From AdAge: “On the First 4/20 of the Trump Administration, Cannabis Marketing Faces New Disapproval”
By Kate Kaye. Published on
April 20, or 4/20 — the unofficial cannabis culture holiday — is here, meaning that plenty of pot jokes will surely fill social media. But weed wisecracks aside, it’s becoming clear that cannabis industry marketing is finally growing up.
As it navigates state-specific regulations and varying degrees of state market maturity, not only is much of the industry dedicated to raising the bar for branding, it is recognizing the need to educate consumers, and cater to demographic groups such as baby boomers or seniors interested in cannabis as a sleep aid, or yoga enthusiasts looking for a mental enhancement to their physical practice.
When Washington’s Mirth Provisions licensed its Drift product — which delivers cannabanoids directly into the bloodstream via an under-the-tongue spray — in Arizona, the distributor there began throwing parties to promote the brand. Mirth and its agency, Sockeye, were less than thrilled. The party vibe was not how they wanted the brand positioned. Mirth is not alone in its efforts to hoist the legal cannabis industry out of its “let’s get wasted” illegal past.
Andy Fraser, CEO of Portland, OR agency Sockeye calls the various characteristics defining each state market as “microclimates of activity.” In the case of his client’s brand distribution in Arizona, he said, “The Mirth Group said, ‘Hey, we’re working very hard to define a thoughtful, sophisticated brand, and we need it to feel that way.” Promo parties didn’t send the right message, which for Mirth’s products including Legal, a line of low-sugar cannabis-infused fruit drinks, should be smarter and more nuanced.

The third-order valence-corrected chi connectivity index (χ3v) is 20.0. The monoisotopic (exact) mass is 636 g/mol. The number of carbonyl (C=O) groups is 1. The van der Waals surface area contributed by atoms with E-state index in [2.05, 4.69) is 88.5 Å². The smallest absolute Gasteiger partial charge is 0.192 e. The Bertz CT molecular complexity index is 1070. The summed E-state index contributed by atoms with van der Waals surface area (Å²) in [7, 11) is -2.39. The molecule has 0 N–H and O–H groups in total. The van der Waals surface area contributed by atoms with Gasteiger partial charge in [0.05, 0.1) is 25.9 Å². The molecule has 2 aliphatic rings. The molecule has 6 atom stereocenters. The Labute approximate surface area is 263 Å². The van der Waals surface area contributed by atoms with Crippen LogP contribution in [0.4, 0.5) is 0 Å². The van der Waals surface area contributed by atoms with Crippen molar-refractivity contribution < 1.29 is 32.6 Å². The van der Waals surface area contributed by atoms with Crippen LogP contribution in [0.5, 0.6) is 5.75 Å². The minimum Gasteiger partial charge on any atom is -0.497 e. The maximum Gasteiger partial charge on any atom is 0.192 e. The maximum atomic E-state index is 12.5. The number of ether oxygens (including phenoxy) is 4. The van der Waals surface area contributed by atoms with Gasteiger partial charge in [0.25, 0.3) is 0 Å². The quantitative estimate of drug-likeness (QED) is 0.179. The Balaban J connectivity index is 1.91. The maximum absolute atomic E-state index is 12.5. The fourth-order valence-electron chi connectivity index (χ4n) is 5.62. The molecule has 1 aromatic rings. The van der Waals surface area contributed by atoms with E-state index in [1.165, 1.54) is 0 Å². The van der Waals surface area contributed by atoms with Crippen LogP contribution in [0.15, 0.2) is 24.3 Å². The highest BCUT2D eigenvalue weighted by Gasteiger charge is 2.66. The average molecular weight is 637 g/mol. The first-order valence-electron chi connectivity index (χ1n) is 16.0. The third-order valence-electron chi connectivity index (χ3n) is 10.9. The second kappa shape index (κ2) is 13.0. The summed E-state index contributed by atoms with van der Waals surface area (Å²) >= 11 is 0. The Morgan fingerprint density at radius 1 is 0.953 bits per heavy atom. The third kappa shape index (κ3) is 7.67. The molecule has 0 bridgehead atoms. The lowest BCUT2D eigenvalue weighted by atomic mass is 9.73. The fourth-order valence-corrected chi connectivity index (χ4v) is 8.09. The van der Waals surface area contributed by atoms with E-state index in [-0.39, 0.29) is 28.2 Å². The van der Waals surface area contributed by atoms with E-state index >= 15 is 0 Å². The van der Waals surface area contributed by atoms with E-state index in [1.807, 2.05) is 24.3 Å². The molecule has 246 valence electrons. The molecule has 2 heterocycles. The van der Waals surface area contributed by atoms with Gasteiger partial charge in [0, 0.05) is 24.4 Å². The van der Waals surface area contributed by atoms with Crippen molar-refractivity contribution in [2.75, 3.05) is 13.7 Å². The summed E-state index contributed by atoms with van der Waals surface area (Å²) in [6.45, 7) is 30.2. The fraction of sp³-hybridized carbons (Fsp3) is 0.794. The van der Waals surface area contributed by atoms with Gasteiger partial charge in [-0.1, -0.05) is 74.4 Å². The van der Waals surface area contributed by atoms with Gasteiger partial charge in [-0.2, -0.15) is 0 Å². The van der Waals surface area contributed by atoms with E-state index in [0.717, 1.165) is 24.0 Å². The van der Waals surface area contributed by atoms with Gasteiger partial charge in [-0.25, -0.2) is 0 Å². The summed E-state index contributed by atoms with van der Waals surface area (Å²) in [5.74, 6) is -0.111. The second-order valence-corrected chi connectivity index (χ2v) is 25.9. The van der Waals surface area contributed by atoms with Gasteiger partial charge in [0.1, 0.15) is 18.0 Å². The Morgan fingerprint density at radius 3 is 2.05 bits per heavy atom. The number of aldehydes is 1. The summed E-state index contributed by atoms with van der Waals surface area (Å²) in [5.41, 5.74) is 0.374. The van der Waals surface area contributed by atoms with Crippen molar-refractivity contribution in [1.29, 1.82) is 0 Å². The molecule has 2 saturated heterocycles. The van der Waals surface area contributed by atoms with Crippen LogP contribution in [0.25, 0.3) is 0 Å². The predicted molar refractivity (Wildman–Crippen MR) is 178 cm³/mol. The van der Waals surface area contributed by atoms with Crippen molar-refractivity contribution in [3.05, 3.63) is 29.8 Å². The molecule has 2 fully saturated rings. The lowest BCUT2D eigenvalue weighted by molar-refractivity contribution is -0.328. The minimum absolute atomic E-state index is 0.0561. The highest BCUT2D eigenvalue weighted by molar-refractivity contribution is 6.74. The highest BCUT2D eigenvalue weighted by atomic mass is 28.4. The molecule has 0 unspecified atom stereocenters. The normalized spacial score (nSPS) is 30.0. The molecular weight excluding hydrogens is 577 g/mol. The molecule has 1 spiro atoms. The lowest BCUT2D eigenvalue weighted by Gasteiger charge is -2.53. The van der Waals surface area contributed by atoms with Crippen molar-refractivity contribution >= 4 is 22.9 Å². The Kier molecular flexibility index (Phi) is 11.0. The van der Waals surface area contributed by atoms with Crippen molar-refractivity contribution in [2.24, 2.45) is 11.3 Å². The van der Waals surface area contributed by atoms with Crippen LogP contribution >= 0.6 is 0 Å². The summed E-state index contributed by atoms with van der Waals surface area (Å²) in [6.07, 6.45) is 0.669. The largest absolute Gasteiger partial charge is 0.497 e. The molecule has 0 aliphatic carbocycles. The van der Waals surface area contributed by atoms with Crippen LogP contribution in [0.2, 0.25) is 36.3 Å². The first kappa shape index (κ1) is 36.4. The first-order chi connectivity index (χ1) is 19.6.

For instance, while a video produced for the brand last year is set at a get-together, the vibe is less Spuds MacKenzie rowdiness and more middle-age weekend afternoon chilling.
“We would not frown upon the party use, but it needs to show up in a way that is intelligent and unexpected, as a guideline,” said Fraser. “The challenge is making sure the branding is consistent with the mothership.”
As one of the first two states to legalize recreational marijuana in 2012 along with Washington, Colorado is among the industry’s most developed markets. That evolution has forced cannabis brands to “meet the market where they are,” said Patrick Rea, co-founder and managing director of cannabis industry business accelerator CanopyBoulder.
From Black Market to Boomers
The highest growth category in the past year has been baby boomers, he said. “That’s very different than it was the year prior, when it was still black market consumers converting over into the legal market,” he said.